180 m. ha is under Vertisols globally Distributed across Northern Australia, India, Ethiopia, Sudan, Argentina, Mexico and Central America. 72.9 m. ha is in India, that is 22.2% of India’s geographical area. Distributed in the states of Maharashtra (84%), Gujarath (48%), Madhya Pradesh(38%) Andhra Pradesh (26%).
Vertisols are difficult to Manage as they shrink and crack, becomes hard on drying. Swell and sticky with rains. Twin problems : poor drainage – water logging due to high clay content (40-60%, up to 80%). Farmers keep Vertisols fallow in rainy season, and sow crops in Sept-Oct on stored soil moisture. Rainy season fallow Vertisols distribution States Rainy season fallows (m. ha)All India 26.2Madhya Pradesh 5.378Maharashtra 4.642Andhra Pradesh 2.253
Water balance studies for 6 years on rainy season fallows showed rainfall losses are :Waterlogging on Vertisols during rainy season 25% as runoff against 15% as runoff from cropped fields. 25% of rainfall lost through evaporation. 9% of rainfall lost in deep percolation 41% of rainfall is potentially available for post rainy season crops. Runoff and soil erosion from Vertisols 10-43 t ha-1 yr-1 of soil is lost through soil erosion from fallows. 80% of soil erosion could be reduced with cropping .
Chickpea after a rainy season fallow (FCP-FCP) Farmers’ risk management strategy is to leave the land fallow during rainy season. Sow crops like sorghum, chickpea, safflower year after year on these Vertisols. Sorghum after a rainy season fallow (FS-FS) Farmers preferably sow post rainy season crops in the month of October based on receding monsoon rainfall. Generally farmers sow traditional varieties.
monthly mean rainfall (mm) Pan Evaporation 400Mean monthly rainfall and 350 Rainy season evaporation (mm) 300 250 200 Post-rainy season 150 100 50 0 Jan Feb Mar Apr May Jun Jul Aug Sep Oct Nov Dec Rainfall ranges from 750-1250 mm on Vertisols regions in India, Rainy season cropping period is June- September, ET is less than rainfall from July to September months
Our main goal was to enhance sustainableproductivity, and specific objectives are:1. Identify improved sustainable cropping system options for enhanced crop productivity.2. Quantify the benefits of grain legumes in the intensified cropping system rotations.
Experiment was conducted for 15 years at ICRISAT farmfrom 1983 to 1997 seasons.Main plots: cropping systems 1st Year 2nd Year Rotation Abbreviation Rainy Post-rainy Rainy Post-rainyMung bean (M) + Sorghum Mung bean + Sorghum MS-MSSorghum (S) + Chickpea (CP) Sorghum + Chickpea SCP-SCPFallow (F) + Sorghum(S) Fallow + Sorghum FS-FSFallow + Sorghum Fallow + Chickpea FS-FCPSub plots: Nitrogen application 4 levels of Nitrogen 0, 40, 80,120 kg ha-1 for cereals only (sorghum). Rainfed cropping completely and no irrigation for crops.
Mung bean in rainy season Mung bean was dry seeded during first fortnight of June before monsoon rains. 270,000 plants ha-1 population was maintained for mung bean. Sorghum in post-rainy season Post-rainy sorghum sown in the 3rd week of September after mung bean harvest. 120,000 plants ha-1 was maintained for post-rainy sorghum.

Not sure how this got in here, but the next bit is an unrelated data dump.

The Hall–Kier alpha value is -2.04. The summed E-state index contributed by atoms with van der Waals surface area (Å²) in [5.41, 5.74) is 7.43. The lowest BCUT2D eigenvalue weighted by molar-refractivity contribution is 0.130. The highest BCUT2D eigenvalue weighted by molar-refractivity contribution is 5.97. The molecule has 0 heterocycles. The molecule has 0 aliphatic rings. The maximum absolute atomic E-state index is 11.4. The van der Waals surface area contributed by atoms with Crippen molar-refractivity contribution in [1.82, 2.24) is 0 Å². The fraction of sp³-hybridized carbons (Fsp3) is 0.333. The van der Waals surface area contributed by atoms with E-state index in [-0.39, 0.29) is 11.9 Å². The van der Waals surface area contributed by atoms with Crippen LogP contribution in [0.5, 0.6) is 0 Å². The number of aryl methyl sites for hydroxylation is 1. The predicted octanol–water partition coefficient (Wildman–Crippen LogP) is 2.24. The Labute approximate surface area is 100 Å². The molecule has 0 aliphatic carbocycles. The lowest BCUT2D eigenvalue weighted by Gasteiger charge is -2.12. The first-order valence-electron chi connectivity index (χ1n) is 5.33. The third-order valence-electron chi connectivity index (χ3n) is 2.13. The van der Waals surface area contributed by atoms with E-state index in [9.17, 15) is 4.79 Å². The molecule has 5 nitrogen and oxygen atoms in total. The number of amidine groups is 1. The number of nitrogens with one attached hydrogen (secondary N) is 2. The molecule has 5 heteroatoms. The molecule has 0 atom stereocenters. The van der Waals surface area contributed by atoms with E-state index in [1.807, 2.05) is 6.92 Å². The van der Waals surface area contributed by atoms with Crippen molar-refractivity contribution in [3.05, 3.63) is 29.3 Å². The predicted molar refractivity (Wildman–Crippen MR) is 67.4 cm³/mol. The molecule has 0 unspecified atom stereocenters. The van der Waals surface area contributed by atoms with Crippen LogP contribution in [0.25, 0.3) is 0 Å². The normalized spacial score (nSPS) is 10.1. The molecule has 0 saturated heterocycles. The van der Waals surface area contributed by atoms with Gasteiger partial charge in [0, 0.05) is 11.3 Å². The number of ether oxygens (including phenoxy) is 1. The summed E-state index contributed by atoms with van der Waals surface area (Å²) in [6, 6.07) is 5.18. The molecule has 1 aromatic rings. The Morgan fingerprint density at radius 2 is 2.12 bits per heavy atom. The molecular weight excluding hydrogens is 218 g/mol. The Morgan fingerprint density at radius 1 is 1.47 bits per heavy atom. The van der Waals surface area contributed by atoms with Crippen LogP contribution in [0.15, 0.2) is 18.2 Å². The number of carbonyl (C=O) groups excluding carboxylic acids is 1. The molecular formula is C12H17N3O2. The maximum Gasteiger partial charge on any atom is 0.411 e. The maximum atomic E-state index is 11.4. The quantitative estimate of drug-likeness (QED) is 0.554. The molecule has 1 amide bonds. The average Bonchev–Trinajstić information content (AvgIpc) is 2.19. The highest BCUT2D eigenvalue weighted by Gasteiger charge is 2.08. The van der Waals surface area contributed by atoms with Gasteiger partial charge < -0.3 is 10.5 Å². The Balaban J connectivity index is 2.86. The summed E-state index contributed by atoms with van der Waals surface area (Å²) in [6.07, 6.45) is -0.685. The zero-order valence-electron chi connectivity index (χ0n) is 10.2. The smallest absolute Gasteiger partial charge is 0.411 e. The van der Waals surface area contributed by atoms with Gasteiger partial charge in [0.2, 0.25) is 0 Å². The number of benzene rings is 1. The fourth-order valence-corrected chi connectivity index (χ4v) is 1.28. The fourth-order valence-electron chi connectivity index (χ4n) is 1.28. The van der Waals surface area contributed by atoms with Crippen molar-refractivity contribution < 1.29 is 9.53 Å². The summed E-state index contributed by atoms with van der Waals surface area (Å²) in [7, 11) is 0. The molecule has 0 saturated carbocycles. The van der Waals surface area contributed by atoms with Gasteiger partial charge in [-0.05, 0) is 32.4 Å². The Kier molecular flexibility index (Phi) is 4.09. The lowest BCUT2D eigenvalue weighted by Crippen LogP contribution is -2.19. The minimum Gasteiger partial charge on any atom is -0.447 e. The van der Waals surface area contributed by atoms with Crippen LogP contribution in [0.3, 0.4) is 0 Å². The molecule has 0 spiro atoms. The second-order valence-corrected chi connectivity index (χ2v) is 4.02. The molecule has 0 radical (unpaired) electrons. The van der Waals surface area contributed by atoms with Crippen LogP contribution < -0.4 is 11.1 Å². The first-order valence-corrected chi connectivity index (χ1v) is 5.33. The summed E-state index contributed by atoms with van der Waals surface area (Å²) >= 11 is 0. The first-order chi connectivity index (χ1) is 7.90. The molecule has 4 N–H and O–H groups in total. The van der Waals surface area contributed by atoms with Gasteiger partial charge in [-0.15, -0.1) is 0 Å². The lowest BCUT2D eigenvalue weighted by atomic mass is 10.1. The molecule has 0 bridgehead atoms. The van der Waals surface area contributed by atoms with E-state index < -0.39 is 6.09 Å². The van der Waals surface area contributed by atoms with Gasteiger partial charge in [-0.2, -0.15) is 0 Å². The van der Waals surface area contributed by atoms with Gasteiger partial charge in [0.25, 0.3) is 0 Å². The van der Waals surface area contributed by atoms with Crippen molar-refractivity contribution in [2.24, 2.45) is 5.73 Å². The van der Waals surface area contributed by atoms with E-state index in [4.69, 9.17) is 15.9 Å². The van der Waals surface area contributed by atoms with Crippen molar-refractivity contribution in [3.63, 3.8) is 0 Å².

Rainy season sorghum Rainy sorghum was dry sown, to maintain 180,000 plants ha-1 . Cultivar sown was CSH-6 in all the years. Chickpea sown after the harvest of sorghum Chickpea cultivar Annegiri was sown one week after harvest of sorghum without any cultivation. 333,000 plants ha-1 was maintained
Fallow+sorghum (F+S) Fallow+chickpea (F+CP) Sorghum cultivar CSH-8R was sown after fallow in Sep-Oct in FS-FS treatment. Post rainy sorghum was maintained at 120,000 plants ha-1. Chickpea sown after rainy season fallow in Sep-Oct in FCP treatment. Population target was 333,000 plant ha-1.
12000Grain yield (kg ha-1 two-year rotation-1) chickpea sorghum mung bean 10000 8000 6000 4000 2000 0 N-40 N-80 N-40 N-80 N-40 N-80 N-40 N-80 N-0 N-0 N-0 N-0 N-120 N-120 N-120 N-120 FS-FS MS-MS FS-FCP SCP-SCP Cropping systems Error bars (SE±) indicate standard error for each crop yield
mungbean sorghum chickpea Crop mean uptake of N (kg ha-1 two-year 250 200 150 rotation-1) 100 50 0 N-0 N-0 N-0 N-0 N-120 N-120 N-120 N-120 N-40 N-80 N-40 N-80 N-40 N-80 N-40 N-80 FS-FS MS-MS FS-FCP Cropping systems SCP-SCPError bars indicate SE± for the crops mean uptake in two-year rotation
Mean water use efficiency (WUE) for crops and rotationCropping Crops Systems of two-year rotationsystem WUE (kg ha-1 mm-1) N0 N 40 N 80 N120SCP-SCP Rainy sorghum 11.4 18.6 21.8 23.2 chickpeaMS-MS Mung bean 9 12 13.8 14 PR. sorghumFS-FS PR. sorghum 4.4 8.6 10.2 11.8FCP-FS Chickpea- 5.6 7.5 9.3 9.4 PR. sorghum
120000Gross returns (Rs. ha-1 two- N-0 100000 Gross returns increased in N-0 year rotation-1) with MS-MS exceeded by Rs 80000 22,000 and with SCP-SCP 60000 exceeded by Rs. 30,000 in two- 40000 year rotation. 20000 0 FS-FS MS-MS FS-FCP SCP-SCP 120000 mungbean sorghum Gross returns (Rs. ha-1 rotation 100000 sorghum fodder chickpea N-80 80000 Gross returns increased in N-80 with MS-MS exceeded by Rs cycle-1) 60000 30,000 and with SCP-SCP by Rs. 40000 34,000 in two-year rotation. 20000 0 FS-FS MS-MS FS-FCP SCP-SCP Cropping systems
Double cropping with MS-MS or SCP-SCP replacing fallows improves WUE between 19%-165% at same N level across systems. Farmers’ gross returns increase by Rs.22000-25000 ha-1 two-year rotation-1 at N-0 over traditional fallow systems. Yield response to applied Nitrogen increased by 2-3 fold in rainy season crops as well as post-rainy crops in the systems. Post-rainy season cereal or legume that follows a cereal in rainy season require N application to utilize water more efficiently . Adopting opportune double cropping on dryland Vertisols enhances productivity and additional N uptake of 30 kg N ha-1 y-1 by crops in N-0 for 15 years.